• Director’s Office – policy, public information, and communications

 

  • Veterans’ Home Loan Services – functions dealing with the loan program, including originating and servicing loans.

 

  • Financial Services – overall financial oversight of the Department, including budgeting, accounting, cashiering, and financial management.

 

  • Support Services – human resource services, information services, and facility services.

Legislatively Adopted Budget

The 2017-19 legislatively adopted budget of $404 million Other Funds is a 3.8% increase from the 2015-17 legislatively approved budget.

Other Funds Nonlimited of $387.5 million for loans to veterans ($155 million), expenditures related to making loans and issuing bonds ($13 million), and debt service ($219.5 million) make up 96% of the program budget. Limited Other Funds of $16.4 million for loan services and ODVA operations is a 3.3% increase from the 2015-17 legislatively approved budget.

This increase is net of a reduction of $1.7 million to shift funding for six veterans’ services positions (6.10 FTE) and associated services and supplies from Other Funds supported by home loan revenues to Lottery Funds in the Veterans’ Services Program.

Shifting the costs of veterans’ services activities to Lottery Funds is expected to strengthen and stabilize the Home Loan Program. The following Other Funds increases were also approved:

  • $933,333 on a one-time basis to refresh the Department of Veterans’ Affairs’ office building, including replacing the carpet, painting the walls, and updating exterior and interior signage.

 

  • $250,000 to purchase and install a home loan system that combines loan origination and servicing into one application, creating efficiencies and reducing errors. The new software system will also allow veterans to review home loan information online.

 

  • $201,359 to establish a quality assurance and compliance coordinator (QA/CC) position (1.00 FTE) and reclassify two existing Loan Specialist positions. The QA/CC position will maintain oversight and compliance with federal and state regulations, including new Consumer Financial Protection Bureau (CFPB) rules.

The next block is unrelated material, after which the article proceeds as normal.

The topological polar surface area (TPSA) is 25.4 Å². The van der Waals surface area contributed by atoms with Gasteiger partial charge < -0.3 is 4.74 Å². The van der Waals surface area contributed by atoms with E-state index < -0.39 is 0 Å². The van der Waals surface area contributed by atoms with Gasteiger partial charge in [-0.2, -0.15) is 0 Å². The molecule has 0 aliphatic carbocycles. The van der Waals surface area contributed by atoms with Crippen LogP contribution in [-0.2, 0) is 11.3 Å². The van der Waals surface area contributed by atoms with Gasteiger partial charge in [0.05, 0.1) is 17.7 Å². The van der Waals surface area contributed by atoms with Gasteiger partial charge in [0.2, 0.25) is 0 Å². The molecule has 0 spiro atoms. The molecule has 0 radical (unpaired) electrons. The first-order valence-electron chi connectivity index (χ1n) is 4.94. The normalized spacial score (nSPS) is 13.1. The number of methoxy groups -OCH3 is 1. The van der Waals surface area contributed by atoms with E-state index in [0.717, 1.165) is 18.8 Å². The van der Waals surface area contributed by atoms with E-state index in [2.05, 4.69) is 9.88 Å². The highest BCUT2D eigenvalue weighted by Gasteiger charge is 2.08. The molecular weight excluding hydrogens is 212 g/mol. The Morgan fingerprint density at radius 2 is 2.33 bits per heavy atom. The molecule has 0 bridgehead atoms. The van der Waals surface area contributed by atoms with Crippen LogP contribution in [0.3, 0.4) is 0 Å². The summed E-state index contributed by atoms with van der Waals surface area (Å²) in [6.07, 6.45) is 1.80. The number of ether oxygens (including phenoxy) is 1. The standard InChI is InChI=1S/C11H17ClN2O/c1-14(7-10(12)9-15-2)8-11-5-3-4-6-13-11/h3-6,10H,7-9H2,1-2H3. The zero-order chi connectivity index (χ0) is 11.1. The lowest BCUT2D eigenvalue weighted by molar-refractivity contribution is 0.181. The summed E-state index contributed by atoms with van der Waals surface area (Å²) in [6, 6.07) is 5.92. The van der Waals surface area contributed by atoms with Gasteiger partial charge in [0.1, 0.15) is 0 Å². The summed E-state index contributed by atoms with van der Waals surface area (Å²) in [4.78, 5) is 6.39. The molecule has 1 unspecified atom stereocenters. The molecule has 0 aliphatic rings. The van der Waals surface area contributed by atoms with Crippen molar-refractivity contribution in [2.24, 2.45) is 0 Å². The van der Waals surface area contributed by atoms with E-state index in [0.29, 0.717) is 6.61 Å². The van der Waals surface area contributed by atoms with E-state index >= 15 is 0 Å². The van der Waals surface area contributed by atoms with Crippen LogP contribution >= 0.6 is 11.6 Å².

Reclassification of the Loan Specialists supports the increased responsibilities of these positions to comply with the new Dodd-Frank and CFPB regulations for loan origination.

Veterans’ Services Program

2013-15

Actual

2015-17

Legislatively Approved

2017-19

Current Service Level

2017-19

Legislatively Adopted

General Fund 9,180,431 10,389,026 10,049,290 7,363,276
Lottery Funds 14,856,025
Other Funds 716,041 930,312 1,028,087 107,623
Federal Funds 40,000 1,150,000 500,000
Total Funds $9,936,472 $12,469,338 $11,077,377 $22,826,924
Positions 30 32 32 45
FTE 29.40 31.66 31.90 44.84

Program Description

The Veterans’ Services Program provides advocacy and benefits to veterans, their dependents, and survivors through the following activities:

  • Statewide Veteran Services – Assists veterans, their dependents, and survivors to obtain service-connected and non-service related benefits from the U.S. Department of Veterans Affairs. Federally accredited and state certified veteran service officers (VSOs) provide claims and appellate representation through ODVA’s power of attorney. In 2016, ODVA received 11,842 new powers of attorney, and currently holds power of attorney for nearly 101,000 veterans. Over 79,000 active claims were filed in fiscal years 2015 and 2016. This program also provides training, certification, and accreditation for county and state VSOs.